From A Song About Love (2019), dir. Rikkí Wright (image courtesy Metrograph)

Nikki Giovanni has never been one to pull any punches. When the celebrated poet is asked how early racism develops in children, she dryly responds, “Yesterday.” Referencing the intellectual might of Black people, and Black women specifically, she reminds us, “It’s time that we utilize our energies once again to make some changes.” Numerous such nuggets of Black feminist wisdom abound throughout To Be Woman, Gifted, and Black: From One Generation to Another (2020), a briskly edited archival short by filmmaker Rikkí Wright. The film is one of seven — all directed by Black women — that make up the special Inauguration Day program Protect Black Women, presented by Alfreda’s Cinema via Metrograph.

Curated by Melissa Lyde, Protect Black Women is framed as a call to action which centers the lives and interiority of those who have “historically been the most vulnerable,” on the eve of Kamala Harris’s inauguration as vice president. A historic first in numerous senses (the first Black woman, the first Asian woman, the first Caribbean woman, the first woman, period), Harris’s election on the Biden ticket is worth celebrating, with a few grains of salt — not least due to her contradictory record on issues of policing and incarceration, which disproportionately impact communities of color. 

Fittingly, Lyde’s own film, On the Backs of Blk Wmn, a work-in-progress included in the program, reimagines the first speech Harris made as vice president-elect. Framing excerpts of her remarks as bookends to the more radical voices of Black women luminaries like Angela Davis, Lucille Clifton, and more recently Stacey Abrams and Kansas City activist Keiajah “KJ” Brooks (of “I’m not nice and I don’t seek to be respectable” fame), Lyde positions Harris as one (centrist) voice among many.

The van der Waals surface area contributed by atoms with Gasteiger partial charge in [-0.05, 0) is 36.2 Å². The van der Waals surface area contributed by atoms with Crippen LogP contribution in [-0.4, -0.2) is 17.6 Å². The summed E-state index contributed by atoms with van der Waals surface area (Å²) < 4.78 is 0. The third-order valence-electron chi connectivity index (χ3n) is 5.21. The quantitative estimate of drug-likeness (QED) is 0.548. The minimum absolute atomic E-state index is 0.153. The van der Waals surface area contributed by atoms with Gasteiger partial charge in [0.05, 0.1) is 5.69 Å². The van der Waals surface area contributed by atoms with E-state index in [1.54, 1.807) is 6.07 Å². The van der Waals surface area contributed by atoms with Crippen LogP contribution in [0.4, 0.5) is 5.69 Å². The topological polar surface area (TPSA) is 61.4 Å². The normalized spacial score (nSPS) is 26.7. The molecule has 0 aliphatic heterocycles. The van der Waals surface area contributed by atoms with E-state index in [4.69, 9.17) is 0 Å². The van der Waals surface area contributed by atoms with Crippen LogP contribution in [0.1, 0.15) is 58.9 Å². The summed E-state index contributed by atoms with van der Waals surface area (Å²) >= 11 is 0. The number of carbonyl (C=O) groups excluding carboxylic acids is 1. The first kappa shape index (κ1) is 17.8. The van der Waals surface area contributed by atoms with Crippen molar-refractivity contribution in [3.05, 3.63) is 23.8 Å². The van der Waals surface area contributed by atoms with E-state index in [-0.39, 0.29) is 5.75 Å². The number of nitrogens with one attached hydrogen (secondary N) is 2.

Protect Black Women will also feature films by artists Rashayla Marie Brown, Alisha B Wormsley, Jamika Ajalon, and Zainab Floyd, whose lovely, diaristic short Movement (2019) offers a portrait of a Black woman artist carving out her own space on her own terms.

When: Live screening with introduction by programmer/filmmaker Melissa Lyde on January 19, 8pm EST; program will be available on-demand January 20–25
Where: Online, via Metrograph

More info at Metrograph.

Dessane Lopez Cassell is a New York based editor, writer, and film curator, as well as the former reviews editor at Hyperallergic. You can follow her work here.